Jason Gibbs from York University in Toronto discovered 19 new bee species in his study of 84 bee species.† One of the species was found in Toronto on his commute to the university. The bees under his study, known as sweat bees, are very similar to one another, and consequently difficult to distinguish as separate species. DNA bar coding and morphological analysis were two methods employed during his research. Gibbs studied about 10,000 individual bees over four years during his work. He said, “Itís important to identify these species, because if we donít know what bees we have, we canít know what bees weíre losing.” (Source: York University)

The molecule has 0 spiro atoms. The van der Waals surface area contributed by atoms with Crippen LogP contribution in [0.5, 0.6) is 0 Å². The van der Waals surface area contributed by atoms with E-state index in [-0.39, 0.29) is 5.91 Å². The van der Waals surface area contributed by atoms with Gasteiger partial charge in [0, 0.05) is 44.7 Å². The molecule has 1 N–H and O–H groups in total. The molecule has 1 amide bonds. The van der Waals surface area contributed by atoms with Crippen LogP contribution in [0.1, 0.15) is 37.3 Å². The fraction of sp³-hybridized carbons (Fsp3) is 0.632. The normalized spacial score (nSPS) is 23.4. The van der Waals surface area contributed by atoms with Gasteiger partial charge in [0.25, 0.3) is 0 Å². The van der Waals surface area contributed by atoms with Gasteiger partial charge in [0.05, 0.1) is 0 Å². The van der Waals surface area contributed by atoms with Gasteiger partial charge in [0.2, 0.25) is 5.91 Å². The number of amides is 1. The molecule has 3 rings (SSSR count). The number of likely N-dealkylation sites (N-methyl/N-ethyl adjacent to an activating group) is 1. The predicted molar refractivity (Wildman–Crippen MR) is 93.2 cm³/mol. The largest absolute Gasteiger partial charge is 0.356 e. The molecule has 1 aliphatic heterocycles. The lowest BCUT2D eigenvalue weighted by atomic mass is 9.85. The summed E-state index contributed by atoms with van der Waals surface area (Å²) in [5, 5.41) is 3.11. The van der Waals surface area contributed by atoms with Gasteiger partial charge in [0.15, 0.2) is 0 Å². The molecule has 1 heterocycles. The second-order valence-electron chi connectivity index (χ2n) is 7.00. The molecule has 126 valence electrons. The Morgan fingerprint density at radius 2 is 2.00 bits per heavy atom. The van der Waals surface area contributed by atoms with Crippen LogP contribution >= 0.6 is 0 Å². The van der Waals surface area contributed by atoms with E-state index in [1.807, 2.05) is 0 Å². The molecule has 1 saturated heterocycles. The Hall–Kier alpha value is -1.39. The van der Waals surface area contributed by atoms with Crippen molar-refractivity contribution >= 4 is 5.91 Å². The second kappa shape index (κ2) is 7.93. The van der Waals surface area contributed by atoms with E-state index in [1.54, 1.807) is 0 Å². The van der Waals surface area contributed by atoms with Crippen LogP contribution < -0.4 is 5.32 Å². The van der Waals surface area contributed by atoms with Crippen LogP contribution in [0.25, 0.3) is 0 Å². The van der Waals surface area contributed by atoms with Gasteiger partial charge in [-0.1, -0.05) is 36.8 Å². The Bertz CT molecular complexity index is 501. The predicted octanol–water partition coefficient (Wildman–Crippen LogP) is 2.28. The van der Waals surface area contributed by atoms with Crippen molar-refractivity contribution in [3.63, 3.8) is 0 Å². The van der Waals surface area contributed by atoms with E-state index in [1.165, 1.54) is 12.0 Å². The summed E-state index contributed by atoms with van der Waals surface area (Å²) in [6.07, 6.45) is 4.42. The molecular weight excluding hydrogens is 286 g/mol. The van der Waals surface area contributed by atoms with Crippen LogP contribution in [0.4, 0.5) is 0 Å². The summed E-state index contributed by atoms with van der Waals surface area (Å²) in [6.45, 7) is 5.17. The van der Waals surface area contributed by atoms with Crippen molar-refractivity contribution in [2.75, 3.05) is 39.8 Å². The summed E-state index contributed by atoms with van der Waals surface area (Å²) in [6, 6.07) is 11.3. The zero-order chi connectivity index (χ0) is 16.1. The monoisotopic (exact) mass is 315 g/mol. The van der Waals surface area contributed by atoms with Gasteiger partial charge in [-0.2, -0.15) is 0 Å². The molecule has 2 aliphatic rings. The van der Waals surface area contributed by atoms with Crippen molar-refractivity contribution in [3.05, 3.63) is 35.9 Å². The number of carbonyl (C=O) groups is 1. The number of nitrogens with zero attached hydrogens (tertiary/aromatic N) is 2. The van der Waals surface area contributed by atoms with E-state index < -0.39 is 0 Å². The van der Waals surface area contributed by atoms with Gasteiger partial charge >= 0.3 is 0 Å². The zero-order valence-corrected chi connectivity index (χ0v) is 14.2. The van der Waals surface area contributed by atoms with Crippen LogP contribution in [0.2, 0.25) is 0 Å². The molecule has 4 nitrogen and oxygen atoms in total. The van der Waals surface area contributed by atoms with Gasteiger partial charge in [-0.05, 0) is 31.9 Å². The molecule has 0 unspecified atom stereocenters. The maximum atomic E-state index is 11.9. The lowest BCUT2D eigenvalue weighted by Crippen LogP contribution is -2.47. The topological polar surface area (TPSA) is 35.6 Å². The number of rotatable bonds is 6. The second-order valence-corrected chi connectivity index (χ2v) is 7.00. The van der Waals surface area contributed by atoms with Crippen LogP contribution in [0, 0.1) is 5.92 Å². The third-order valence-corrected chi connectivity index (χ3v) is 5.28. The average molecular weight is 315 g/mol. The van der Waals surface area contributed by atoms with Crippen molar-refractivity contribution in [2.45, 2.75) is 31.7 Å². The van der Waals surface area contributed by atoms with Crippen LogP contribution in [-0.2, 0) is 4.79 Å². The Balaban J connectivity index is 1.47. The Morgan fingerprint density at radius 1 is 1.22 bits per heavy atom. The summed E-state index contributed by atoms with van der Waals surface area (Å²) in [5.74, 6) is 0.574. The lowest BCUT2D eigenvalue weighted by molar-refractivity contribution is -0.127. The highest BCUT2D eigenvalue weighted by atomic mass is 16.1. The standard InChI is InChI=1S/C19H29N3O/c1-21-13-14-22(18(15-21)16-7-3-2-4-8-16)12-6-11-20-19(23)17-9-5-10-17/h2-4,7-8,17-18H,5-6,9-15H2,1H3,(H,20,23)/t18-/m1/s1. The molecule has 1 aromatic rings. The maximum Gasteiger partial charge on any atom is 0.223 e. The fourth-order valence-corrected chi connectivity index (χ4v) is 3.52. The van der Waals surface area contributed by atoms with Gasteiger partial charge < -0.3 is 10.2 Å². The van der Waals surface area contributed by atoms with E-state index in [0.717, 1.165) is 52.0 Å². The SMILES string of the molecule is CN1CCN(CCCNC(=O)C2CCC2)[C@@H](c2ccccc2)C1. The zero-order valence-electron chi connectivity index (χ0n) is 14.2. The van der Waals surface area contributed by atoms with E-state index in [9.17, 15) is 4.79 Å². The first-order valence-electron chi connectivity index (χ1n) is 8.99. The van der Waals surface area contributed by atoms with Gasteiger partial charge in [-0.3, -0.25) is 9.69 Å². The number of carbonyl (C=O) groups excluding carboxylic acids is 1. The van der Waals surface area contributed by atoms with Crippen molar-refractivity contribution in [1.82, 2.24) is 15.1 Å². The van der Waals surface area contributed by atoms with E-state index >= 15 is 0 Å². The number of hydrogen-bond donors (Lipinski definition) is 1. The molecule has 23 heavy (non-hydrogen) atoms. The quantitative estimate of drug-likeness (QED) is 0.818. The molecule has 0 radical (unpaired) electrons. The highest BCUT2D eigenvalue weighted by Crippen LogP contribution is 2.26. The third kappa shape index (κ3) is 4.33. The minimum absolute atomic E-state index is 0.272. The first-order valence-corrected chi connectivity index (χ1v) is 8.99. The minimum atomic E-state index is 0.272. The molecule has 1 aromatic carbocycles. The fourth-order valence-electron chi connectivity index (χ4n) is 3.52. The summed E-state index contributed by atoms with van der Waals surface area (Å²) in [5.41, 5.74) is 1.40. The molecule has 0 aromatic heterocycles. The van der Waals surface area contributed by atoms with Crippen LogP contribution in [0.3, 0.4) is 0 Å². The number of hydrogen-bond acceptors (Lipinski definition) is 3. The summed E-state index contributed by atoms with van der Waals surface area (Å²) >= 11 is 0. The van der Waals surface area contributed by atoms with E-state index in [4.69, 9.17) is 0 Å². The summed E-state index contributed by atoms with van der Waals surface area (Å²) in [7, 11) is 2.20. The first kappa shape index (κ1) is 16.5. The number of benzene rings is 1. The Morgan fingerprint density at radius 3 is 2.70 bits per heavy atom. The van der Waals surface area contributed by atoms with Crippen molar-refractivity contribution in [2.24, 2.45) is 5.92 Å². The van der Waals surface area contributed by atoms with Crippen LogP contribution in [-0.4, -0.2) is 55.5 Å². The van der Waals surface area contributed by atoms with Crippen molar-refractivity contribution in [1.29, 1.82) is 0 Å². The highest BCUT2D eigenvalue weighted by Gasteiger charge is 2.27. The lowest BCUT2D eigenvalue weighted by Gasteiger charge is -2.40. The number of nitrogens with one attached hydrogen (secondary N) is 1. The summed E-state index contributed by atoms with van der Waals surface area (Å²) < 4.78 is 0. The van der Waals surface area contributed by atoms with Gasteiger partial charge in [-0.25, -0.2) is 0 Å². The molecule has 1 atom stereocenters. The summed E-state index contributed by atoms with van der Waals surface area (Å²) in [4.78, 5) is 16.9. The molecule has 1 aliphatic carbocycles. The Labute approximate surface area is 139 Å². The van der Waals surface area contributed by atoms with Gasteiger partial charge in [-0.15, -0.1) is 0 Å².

Sweat bees visit many plants and pollinate them just like other bees do. They can be smaller than 4mm in length. Sweat bees get their name from the fact they are attracted to the salt in perspiration. Their stings are almost painless, but they can still cause allergic reactions in some individuals.
On his webpage, Gibbs notes metallic sweat bees can be, “Solitary, communal, semisocial, eusocial and socially parasitic.” For his dissertation about sweat bees, he was awarded a prize from York. This fall he will be doing research at Cornell University and focusing on bees from the Eastern United States, and Mexico.
Image Credit: Kathy Keatley Garvey, UC-Davis